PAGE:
Building Healthy Communities Requires Trustworthiness

Winter 2024
Senior Director of Health Equity Research and Policy at the Association of American Medical Colleges (AAMC) and Founding Director of the AAMC Center for Health Justice

Illustration by Cap Pannell

On my first day as a public health civil servant in the Bronx, New York, the assistant commissioner gave me a tour and brief history of our district office, which had just opened two years earlier. The building was certainly older than that, so I asked what had previously occupied the space. She said it had always had a health focus and, although nonprofit organizations were the immediate past tenants (and some remained), there had been another public health office located in it some 20 years ago. "We're still trying to get past that," she noted. I asked what she meant. "We left. We set up, built relationships, provided services, and then an administration changed, budgets tightened, and we left. They don't trust us."

I was therefore unsurprised when, more than 15 years later, the first of the 10 principles in the AAMC Center for Health Justice's "Principles of Trustworthiness" announced: "The community is already educated; that's why it doesn't trust you."1 That resource, co-created by the center and 40 community members and researchers from across the country, was born at the outset of the COVID-19 pandemic when we heard a lot about what "the community" needed from medical, public health and political voices — but not from any community ones.2 The narrative those voices presented (at a time when vaccines were being developed and many people were rightfully focused on clinical trial diversity) went something like, "If only the community were educated. If only we had the perfect pamphlet, with the right pictures and the right local jargon, they'd see that we're not ‘like that' anymore — like Tuskegee, like the Havasupai genetic study, like the Guatemala syphilis experiments."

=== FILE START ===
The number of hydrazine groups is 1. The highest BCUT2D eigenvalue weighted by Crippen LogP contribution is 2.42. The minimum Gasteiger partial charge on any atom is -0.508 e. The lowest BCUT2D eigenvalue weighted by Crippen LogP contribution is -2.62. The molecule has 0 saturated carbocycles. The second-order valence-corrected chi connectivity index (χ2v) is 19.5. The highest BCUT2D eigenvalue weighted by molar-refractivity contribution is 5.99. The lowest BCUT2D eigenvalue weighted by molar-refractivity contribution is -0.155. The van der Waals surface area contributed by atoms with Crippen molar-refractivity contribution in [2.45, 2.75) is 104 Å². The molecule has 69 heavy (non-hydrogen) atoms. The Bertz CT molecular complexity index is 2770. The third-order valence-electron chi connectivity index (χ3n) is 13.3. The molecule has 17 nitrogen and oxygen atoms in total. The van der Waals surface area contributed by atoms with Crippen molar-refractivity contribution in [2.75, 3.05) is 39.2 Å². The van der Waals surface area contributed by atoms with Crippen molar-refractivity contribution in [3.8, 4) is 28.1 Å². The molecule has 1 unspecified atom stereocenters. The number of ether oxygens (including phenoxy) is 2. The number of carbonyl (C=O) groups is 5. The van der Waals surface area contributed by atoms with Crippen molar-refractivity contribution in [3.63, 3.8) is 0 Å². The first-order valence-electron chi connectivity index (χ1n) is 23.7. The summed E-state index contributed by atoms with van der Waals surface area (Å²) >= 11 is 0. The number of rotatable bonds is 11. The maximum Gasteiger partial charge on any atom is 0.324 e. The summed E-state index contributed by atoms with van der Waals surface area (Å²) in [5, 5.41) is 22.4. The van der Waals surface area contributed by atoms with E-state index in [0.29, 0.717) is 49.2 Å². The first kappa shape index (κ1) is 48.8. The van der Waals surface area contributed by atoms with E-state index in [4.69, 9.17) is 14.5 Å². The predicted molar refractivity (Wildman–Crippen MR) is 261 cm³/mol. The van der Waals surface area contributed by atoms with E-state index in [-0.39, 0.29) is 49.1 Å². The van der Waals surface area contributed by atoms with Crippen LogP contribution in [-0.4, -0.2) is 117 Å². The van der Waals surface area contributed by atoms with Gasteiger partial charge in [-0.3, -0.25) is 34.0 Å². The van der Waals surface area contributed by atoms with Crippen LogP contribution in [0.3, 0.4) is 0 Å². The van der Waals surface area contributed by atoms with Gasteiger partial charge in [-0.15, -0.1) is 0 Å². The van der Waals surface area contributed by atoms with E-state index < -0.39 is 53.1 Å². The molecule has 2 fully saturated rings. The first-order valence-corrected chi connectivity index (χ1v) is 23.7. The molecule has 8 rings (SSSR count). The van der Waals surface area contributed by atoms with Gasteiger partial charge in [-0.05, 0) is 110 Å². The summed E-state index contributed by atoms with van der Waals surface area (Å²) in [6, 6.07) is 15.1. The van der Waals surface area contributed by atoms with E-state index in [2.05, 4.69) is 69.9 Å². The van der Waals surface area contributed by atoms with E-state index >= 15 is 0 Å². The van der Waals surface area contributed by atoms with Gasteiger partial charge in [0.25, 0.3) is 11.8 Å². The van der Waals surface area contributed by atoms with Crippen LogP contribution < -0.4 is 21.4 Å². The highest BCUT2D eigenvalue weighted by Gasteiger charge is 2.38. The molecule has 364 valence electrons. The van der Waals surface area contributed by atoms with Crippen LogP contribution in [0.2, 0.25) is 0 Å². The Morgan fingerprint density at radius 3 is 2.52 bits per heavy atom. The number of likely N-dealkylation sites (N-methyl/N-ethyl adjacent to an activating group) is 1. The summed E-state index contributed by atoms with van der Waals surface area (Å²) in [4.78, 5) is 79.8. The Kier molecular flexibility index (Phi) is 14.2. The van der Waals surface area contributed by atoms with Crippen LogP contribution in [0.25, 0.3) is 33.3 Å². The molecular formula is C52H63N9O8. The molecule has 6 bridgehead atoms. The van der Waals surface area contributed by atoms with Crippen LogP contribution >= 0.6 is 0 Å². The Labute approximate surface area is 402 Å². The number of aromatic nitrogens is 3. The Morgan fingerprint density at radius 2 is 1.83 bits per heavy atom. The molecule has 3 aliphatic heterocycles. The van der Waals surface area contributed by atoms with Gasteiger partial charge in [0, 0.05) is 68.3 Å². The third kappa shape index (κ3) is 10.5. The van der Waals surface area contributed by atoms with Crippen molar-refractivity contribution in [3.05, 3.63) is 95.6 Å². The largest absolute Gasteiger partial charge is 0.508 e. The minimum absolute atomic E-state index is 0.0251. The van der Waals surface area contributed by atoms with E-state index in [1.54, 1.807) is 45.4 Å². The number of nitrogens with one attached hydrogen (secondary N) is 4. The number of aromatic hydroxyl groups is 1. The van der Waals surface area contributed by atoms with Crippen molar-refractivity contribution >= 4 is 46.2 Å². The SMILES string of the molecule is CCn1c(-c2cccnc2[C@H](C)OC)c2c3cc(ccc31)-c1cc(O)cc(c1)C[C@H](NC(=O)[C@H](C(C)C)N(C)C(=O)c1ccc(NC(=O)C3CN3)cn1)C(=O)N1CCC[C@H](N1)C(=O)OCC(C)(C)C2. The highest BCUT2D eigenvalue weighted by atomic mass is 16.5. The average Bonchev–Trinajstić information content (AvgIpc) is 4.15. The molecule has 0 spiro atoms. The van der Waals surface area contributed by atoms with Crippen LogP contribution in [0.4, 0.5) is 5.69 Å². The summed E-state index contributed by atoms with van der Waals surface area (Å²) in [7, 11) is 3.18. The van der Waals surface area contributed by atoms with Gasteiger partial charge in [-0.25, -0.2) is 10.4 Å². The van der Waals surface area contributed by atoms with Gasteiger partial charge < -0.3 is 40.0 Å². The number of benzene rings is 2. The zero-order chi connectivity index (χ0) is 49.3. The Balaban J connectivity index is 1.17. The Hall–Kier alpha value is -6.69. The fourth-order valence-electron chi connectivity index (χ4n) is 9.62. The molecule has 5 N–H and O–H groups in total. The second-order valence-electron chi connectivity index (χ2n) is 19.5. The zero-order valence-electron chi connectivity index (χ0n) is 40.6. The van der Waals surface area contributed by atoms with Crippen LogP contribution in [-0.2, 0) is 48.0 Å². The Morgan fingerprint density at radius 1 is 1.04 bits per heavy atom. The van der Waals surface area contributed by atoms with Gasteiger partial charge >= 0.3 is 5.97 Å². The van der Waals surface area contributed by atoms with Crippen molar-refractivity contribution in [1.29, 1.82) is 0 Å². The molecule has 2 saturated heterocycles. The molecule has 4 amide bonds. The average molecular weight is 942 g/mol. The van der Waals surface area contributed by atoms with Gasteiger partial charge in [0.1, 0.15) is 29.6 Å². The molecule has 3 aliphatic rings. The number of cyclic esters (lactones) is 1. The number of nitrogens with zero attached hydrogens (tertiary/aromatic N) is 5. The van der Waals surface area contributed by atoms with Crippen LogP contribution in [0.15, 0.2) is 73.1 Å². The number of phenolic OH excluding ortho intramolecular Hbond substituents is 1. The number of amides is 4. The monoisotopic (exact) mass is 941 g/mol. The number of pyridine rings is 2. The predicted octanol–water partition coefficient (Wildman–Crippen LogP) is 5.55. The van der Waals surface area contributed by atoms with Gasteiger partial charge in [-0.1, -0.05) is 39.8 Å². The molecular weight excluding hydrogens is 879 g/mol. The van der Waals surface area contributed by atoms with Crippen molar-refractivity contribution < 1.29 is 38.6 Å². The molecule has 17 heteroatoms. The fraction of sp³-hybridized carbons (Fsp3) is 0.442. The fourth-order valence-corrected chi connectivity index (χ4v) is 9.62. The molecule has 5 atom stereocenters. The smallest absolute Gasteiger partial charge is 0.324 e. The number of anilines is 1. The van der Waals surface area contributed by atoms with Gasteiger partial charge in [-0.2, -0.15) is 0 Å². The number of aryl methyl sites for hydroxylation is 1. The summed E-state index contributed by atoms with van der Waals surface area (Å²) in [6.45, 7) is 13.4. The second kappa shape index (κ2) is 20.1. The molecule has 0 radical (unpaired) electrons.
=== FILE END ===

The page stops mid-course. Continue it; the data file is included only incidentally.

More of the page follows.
My colleagues and I found that narrative patronizing, unhelpful and incorrect. Instead of "educating" the community, perhaps medical, public health and government institutions could try "partnering" with them, because the necessary education flows both ways. There is much the community knows that our organizations and agencies have either overlooked, ignored, never learned or forgotten. For example: The community knows when we have left them.

The time had come to flip the script and place the onus where it belonged: Not on communities to "get over" their valid distrust and mistrust of medicine, science and public health, but for organizations with power and privilege to demonstrate they are worthy of their community's trust by showing humility, transparency, authentic commitment and by taking responsibility. Trustworthiness is core to building healthy communities because it brings together the diverse, multisector partnerships needed to build effective movements for change.

The Association of American Medical Colleges recently added "community collaborations" as its fourth mission area alongside medical education, clinical care and research.3 This addition reflects and strengthens the work of medical schools, hospitals and health systems to deepen their own community engagement through community health needs assessments, mobile clinics, community- and patient-partnered science, service-learning programs, community advisory or action boards, and more. However, this engagement is often perfunctory, after the fact and may entail convening that advisory board a few times a year to present your own team's ideas, extract some feedback and get the community's thumbs up. That is not the kind of authentic community engagement that improves population health and achieves health equity.